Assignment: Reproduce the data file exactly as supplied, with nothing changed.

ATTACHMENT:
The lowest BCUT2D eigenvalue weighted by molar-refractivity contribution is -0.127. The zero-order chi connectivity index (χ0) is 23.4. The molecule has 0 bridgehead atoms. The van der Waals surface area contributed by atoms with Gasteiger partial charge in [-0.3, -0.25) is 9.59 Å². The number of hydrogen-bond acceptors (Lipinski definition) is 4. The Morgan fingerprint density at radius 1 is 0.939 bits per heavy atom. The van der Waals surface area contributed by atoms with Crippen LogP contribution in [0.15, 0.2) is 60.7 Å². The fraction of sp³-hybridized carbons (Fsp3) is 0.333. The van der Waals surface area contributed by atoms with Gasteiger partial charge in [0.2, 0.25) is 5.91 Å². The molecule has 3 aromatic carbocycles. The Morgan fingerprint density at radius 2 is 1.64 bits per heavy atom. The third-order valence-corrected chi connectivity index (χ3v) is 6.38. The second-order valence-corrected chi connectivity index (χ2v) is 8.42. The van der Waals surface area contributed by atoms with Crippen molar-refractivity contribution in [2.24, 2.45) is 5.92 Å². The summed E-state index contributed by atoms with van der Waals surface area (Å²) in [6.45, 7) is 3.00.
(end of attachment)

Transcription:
The lowest BCUT2D eigenvalue weighted by molar-refractivity contribution is -0.127. The zero-order chi connectivity index (χ0) is 23.4. The molecule has 0 bridgehead atoms. The van der Waals surface area contributed by atoms with Gasteiger partial charge in [-0.3, -0.25) is 9.59 Å². The number of hydrogen-bond acceptors (Lipinski definition) is 4. The Morgan fingerprint density at radius 1 is 0.939 bits per heavy atom. The van der Waals surface area contributed by atoms with Crippen LogP contribution in [0.15, 0.2) is 60.7 Å². The fraction of sp³-hybridized carbons (Fsp3) is 0.333. The van der Waals surface area contributed by atoms with Gasteiger partial charge in [0.2, 0.25) is 5.91 Å². The molecule has 3 aromatic carbocycles. The Morgan fingerprint density at radius 2 is 1.64 bits per heavy atom. The third-order valence-corrected chi connectivity index (χ3v) is 6.38. The second-order valence-corrected chi connectivity index (χ2v) is 8.42. The van der Waals surface area contributed by atoms with Crippen molar-refractivity contribution in [2.24, 2.45) is 5.92 Å². The summed E-state index contributed by atoms with van der Waals surface area (Å²) in [6.45, 7) is 3.00.